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About Brandon Smith

Brandon is your average nerd with a love for nerdy things (games, comics, anime/manga, etc.). He also loves reading and writing and plans to be an author someday. For now, he writes with passion and curiosity about the world of animation. He lives with his family in North Carolina and is currently attending college.
  • Manuel Orozco

    I do like Emma Stone but I rather stick to Wendy Raquel Robinson’s version of Cruella in Descendants. Also Glen Close is co-producing this movie too in case no one is aware.

  • I personally really like the idea of Emma Stone as her, she can be both really goofy but also come across as elegant, and this director also sound really awesome from what he’s worked on as well, I’m eagerly excited :DD

  • Jesse Jacobson
    • Manuel Orozco

      I’m carefully excited for that one.

  • I’m not excited for this, but good people are involved in its production. Cruella was a great Disney villain, so a movie about her backstory (while not necessary) would be interesting.

    • Manuel Orozco

      I’m not excited for it either

    • Jeremiah

      Of course, IF they don’t Maleficent it. Cruella is not nice. Explain her motivations, but don’t make the good guys the bad guys or just irrelevant.

      • Manuel Orozco

        I didn’t like King Stephen being turned to the bad guy

        • Jeremiah

          No. It seems Virginia Woolverton wanted to explore villains, make Maleficent more two dimensional. But she made Maleficent a nice, non-villain and King Stephen a villain. So you didn’t explore the villain’s mind, you exchanged the awesomest Disney villain of all time for… not.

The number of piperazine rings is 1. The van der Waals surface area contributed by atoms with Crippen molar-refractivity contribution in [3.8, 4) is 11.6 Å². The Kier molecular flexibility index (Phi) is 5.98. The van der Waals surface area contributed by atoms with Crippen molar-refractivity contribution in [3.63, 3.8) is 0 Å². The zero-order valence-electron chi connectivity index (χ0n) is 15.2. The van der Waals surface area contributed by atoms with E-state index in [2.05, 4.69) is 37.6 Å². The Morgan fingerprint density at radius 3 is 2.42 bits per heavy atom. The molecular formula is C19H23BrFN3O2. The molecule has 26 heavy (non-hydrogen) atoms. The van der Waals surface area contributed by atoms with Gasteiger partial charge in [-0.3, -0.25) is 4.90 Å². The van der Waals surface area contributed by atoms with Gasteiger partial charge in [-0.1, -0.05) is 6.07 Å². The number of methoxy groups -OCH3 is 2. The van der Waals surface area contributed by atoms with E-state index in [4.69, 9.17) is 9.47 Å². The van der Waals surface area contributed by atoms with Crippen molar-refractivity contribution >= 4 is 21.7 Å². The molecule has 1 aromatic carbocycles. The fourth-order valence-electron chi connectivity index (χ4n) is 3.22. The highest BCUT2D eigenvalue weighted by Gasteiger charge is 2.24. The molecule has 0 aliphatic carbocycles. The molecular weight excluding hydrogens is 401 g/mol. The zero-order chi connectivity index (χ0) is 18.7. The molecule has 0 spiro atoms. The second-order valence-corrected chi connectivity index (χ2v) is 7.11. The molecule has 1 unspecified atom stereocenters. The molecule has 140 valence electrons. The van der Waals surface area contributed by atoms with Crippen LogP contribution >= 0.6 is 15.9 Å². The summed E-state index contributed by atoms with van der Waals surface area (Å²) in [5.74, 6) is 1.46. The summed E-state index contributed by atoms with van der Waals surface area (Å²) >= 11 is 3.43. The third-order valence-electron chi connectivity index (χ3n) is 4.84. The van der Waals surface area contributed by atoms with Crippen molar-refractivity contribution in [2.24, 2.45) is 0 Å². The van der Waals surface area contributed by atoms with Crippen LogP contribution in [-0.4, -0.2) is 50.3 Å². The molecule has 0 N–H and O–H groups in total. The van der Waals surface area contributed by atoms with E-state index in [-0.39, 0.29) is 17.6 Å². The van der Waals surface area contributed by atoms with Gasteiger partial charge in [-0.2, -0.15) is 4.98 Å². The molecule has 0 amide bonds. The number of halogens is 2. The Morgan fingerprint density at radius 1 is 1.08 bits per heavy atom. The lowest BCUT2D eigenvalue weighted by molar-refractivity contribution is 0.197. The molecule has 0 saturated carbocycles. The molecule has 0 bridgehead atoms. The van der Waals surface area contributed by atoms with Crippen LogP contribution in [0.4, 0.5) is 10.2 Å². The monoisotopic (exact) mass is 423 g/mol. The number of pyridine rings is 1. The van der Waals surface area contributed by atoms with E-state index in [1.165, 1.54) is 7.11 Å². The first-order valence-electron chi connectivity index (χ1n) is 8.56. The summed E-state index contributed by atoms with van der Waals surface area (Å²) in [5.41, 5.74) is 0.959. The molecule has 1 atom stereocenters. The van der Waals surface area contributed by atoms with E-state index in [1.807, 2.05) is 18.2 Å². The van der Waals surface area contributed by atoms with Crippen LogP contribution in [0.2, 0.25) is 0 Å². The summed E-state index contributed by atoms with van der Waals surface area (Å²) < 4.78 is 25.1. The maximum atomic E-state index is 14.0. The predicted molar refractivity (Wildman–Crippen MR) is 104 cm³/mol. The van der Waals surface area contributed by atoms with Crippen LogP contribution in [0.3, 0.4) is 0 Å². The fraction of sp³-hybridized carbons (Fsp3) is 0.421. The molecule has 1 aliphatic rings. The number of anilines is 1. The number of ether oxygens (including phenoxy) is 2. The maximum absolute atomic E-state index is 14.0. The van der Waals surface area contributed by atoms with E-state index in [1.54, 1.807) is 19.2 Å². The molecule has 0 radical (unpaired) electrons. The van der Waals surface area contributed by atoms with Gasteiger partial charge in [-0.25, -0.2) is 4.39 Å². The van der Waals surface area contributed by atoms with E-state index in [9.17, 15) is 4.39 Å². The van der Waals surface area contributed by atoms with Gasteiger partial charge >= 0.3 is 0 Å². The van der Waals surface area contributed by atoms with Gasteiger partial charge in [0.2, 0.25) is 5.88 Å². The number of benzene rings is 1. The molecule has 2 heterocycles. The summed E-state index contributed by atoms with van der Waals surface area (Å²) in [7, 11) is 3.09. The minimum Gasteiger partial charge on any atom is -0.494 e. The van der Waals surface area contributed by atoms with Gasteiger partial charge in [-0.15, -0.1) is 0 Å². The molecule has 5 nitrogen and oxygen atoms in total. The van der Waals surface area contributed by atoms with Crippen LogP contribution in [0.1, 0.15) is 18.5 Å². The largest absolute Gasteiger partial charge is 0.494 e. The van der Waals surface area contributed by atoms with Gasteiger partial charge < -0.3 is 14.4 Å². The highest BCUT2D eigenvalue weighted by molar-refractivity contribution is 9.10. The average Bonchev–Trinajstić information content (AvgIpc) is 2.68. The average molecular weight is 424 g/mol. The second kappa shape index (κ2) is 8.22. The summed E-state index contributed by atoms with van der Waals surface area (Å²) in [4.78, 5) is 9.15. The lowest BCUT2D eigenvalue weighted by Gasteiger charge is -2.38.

• Manuel Orozco

            I still enjoyed Maleficent regardless of all that.

          • Jeremiah

            I can’t sympathize, but good.

          • Manuel Orozco

            Sleeping Beauty wasn’t even one of my Disney favorites growing up but just to see the story told through it’s iconic antagonist gave it an interesting quality. Plus the visuals were just so beautiful

  • Katie

    Why wouldn’t they set it pre- 1950’s? That would work chronologically with the original film and make, in my opinion, a much better period piece. A WWII London setting could almost work (Although that may be getting into stuff that doesn’t fit into the film). Perhaps a 30’s Depression setting- Cruella is all about wealth and luxury.

    • brandon

      The director and screenwriter probably thought that the 80’s would make for a better backdrop for the type of story they want to tell, rather than thinking about “okay, does this story fit chronologically with the original animated film.”

      Remember, While most of these films are remakes, it seems that Disney is fine with writers and directors spinning their own takes on the stories, rather than rigidly adhering to the continuities of the original films.

      • Katie

        Oh- I completely understand that. I mean, look at how they changed Maleficent. In fact, I love that Disney is willing to give the directors, screenwriters, etc., artistic liberty on these remakes.

        At first thought, I just think it would have worked better as a period piece if it were set earlier (It working with the original would have been just an added bonus). However, I don’t know what kind of story they’re trying to tell, and I’m sure they chose the 80’s for a reason. We’ll just have to wait and see.

  • Tory

    I’m rather interested how they’re going to spin this movie about a woman who wants to make a fur coat out of puppies without it going into a redemption story.